Stacy Lewis is polite but clear: she doesn't want to talk about it. She'd rather not. And yet she does, perhaps because she has steel. Metaphorically and literally. Five pins and a rod inserted in her back to keep her spine straight. So she'll talk about second place if you wish, the second place where she keeps finishing, the second place which is proof of consistency and yet the second place we've turned into a sin.
"It's not a bad thing," Lewis, in joint-22nd place at the HSBC Women's Champions, says of second place and it's a pity she even has to say that. But in a weird planet, obsessed with No. 1, every other position can be viewed as second-rate.
Winning is the end goal but since when did second become shabby? Yet a shoe manufacturer once coined a line which read: "You don't win silver, you lose gold" and a racing car driver, overcome by testosterone, apparently remarked "second place is just the first place loser". Maybe they've never met that Nicklaus fellow who in Majors had 18 first places and 19 seconds.
But second is far more fascinating than a glib line. Its sheer proximity to first can kindle frustration and yet also awaken hope. It can be luck refusing to kiss you, it could be opportunity scorned, and it's also proof you're on the right track. It must leave athletes feeling grateful, wondering, privileged and cursed.
Lewis, 32, plays to win but it's not the position that probably offends her as much as the accumulation of second places. In the second half of 2014, the year she last won an LPGA tournament, she had two second places. In 2015, she had six second places. In 2016, three second places. Victory has turned elusive.
But Lewis knows challenge, she's met struggle, she's well-versed in courage. Afflicted with scoliosis, which is a curvature of the spine, she had to have those screws inserted. Before the operation she was asked to sign a consent form which noted that she could be paralysed. If you can manage the possibility of never walking, you can handle a second-place streak.
Lewis' runner-up finishes are intriguing because coming first was once second nature to her... You might say that at least she's seen first place unlike others stuck forever at second; you might argue that second must hurt because she once knew how to get to first.
Second-place can hound athletes like a mean jinx. Some shake it off, like Ivan Lendl, who lost his first four Grand Slam finals but then won eight of his next 14. Others, in major events, find their karma impossible to rewrite. Jimmy White was a six-time runner-up at the world snooker championships, Frankie Fredericks won only silver in four Olympic sprints (100m and 200m twice) and swimmer Shirley Babashoff collected five individual silvers in two Olympics.
But Lewis' runner-up finishes are intriguing because coming first was once second nature to her.
She's won 11 LPGA titles, including two Majors, been No. 1 on two occasions and Player of the Year twice, won US$11,523,947 (S$16,292,556) and had 97 top 10s. You might say that at least she's seen first place unlike others stuck forever at second; you might argue that second must hurt because she once knew how to get to first.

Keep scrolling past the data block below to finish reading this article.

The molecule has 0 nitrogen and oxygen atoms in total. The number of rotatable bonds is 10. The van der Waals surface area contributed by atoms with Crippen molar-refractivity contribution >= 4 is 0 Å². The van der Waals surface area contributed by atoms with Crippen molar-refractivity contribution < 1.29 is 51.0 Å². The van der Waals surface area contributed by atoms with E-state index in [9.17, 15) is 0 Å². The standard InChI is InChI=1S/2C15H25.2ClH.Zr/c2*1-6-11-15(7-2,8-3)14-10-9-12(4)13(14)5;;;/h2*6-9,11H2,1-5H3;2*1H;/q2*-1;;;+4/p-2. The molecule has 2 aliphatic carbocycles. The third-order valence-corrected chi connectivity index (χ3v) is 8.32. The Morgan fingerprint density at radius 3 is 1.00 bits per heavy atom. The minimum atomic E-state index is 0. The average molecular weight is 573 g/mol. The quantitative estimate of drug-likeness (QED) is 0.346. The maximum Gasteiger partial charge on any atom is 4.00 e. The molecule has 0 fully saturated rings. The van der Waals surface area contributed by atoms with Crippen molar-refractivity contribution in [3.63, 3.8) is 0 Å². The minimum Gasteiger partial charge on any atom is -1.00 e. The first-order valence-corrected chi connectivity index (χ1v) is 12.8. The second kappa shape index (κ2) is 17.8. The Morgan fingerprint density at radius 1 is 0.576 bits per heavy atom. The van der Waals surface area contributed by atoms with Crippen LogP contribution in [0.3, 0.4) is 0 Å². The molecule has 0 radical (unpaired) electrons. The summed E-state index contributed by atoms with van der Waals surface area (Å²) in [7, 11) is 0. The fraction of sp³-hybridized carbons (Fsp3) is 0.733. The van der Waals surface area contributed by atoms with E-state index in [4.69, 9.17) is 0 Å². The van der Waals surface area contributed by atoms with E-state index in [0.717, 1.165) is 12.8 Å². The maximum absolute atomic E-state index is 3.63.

"Probably two years ago when it kind of first was happening... when you've been winning and you finish second, it's frustrating," Lewis explains. "Now, looking back on it, I've played some really good golf over the last two years. It is frustrating not to win but I've also played great."
She pauses. "If you see second place as a negative thing then your career is going to be pretty short."
Second place can be grating because when a tournament is done the cameras abruptly shift from you and so does the conversation. This is where golf makes you grow and hands you perspective. This is when you want to kick your bag and yet swear to keep pushing.
"The fact that it is frustrating is a good thing," she says. "Some people finish second and they think it's a great week and they move on. I think you want to be a little frustrated but at same time you have to look back and say I played really well."
Her story exemplifies the journeys that athletes make, the disappointments they wear, the tussles in their minds, the flows of fortune. It speaks to their commitment to grind and also to the wondrous depth of their faith.
"You look at those couple of years that I won Player of the Year," she says of 2012 and 2014, " and things just kind of seem to go your way. Stuff happens at the end. Somebody else makes a mistake, you hole a putt and all of sudden you win. Then sometimes you hole every putt you need to and you lose. It's just the way the game goes."
Now, every day, whatever the score, Lewis tries to extract a "positive" from her golf. Searching for victory and yet grateful for being able to chase it at all, a golfer proud of who she is and yet in devoted pursuit of better times.
"One day," says Lewis, who won the HSBC title here in 2013 , "the tide has to turn your way. You hit enough golf shots and play enough rounds and you're going to get the right bounce one of these days".
First place is out there. She knows it. She can smell it. Somewhere, some day. All she needs is a second wind.
A version of this article appeared in the print edition of The Straits Times on March 04, 2017, with the headline 'Lewis out to be 2nd to none despite many runner-up finishes'. Print Edition | Subscribe
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